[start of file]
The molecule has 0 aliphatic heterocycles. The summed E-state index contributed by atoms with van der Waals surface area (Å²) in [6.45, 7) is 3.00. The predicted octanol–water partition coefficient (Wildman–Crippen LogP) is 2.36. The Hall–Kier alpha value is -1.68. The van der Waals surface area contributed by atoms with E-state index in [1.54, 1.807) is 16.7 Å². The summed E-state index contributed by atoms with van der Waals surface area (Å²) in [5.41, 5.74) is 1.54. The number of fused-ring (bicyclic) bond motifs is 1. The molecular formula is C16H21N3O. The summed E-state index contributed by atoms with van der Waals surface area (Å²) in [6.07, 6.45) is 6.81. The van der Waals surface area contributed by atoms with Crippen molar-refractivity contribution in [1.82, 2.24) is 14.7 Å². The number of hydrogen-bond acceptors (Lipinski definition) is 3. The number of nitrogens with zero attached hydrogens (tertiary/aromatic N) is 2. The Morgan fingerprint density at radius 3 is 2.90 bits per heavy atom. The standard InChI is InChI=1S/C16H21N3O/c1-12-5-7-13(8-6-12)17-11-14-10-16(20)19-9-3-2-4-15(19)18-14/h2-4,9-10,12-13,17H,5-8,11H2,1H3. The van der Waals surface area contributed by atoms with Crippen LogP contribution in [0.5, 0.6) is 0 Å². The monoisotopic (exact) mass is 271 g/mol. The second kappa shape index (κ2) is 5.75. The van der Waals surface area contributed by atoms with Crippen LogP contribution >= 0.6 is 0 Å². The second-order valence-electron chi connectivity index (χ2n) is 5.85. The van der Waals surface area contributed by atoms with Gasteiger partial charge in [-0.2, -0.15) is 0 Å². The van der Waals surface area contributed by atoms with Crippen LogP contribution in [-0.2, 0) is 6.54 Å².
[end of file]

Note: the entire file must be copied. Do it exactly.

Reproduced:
The molecule has 0 aliphatic heterocycles. The summed E-state index contributed by atoms with van der Waals surface area (Å²) in [6.45, 7) is 3.00. The predicted octanol–water partition coefficient (Wildman–Crippen LogP) is 2.36. The Hall–Kier alpha value is -1.68. The van der Waals surface area contributed by atoms with E-state index in [1.54, 1.807) is 16.7 Å². The summed E-state index contributed by atoms with van der Waals surface area (Å²) in [5.41, 5.74) is 1.54. The number of fused-ring (bicyclic) bond motifs is 1. The molecular formula is C16H21N3O. The summed E-state index contributed by atoms with van der Waals surface area (Å²) in [6.07, 6.45) is 6.81. The van der Waals surface area contributed by atoms with Crippen molar-refractivity contribution in [1.82, 2.24) is 14.7 Å². The number of hydrogen-bond acceptors (Lipinski definition) is 3. The number of nitrogens with zero attached hydrogens (tertiary/aromatic N) is 2. The Morgan fingerprint density at radius 3 is 2.90 bits per heavy atom. The standard InChI is InChI=1S/C16H21N3O/c1-12-5-7-13(8-6-12)17-11-14-10-16(20)19-9-3-2-4-15(19)18-14/h2-4,9-10,12-13,17H,5-8,11H2,1H3. The van der Waals surface area contributed by atoms with Crippen LogP contribution in [0.5, 0.6) is 0 Å². The monoisotopic (exact) mass is 271 g/mol. The second kappa shape index (κ2) is 5.75. The van der Waals surface area contributed by atoms with Crippen LogP contribution >= 0.6 is 0 Å². The second-order valence-electron chi connectivity index (χ2n) is 5.85. The van der Waals surface area contributed by atoms with Gasteiger partial charge in [-0.2, -0.15) is 0 Å². The van der Waals surface area contributed by atoms with Crippen LogP contribution in [-0.2, 0) is 6.54 Å².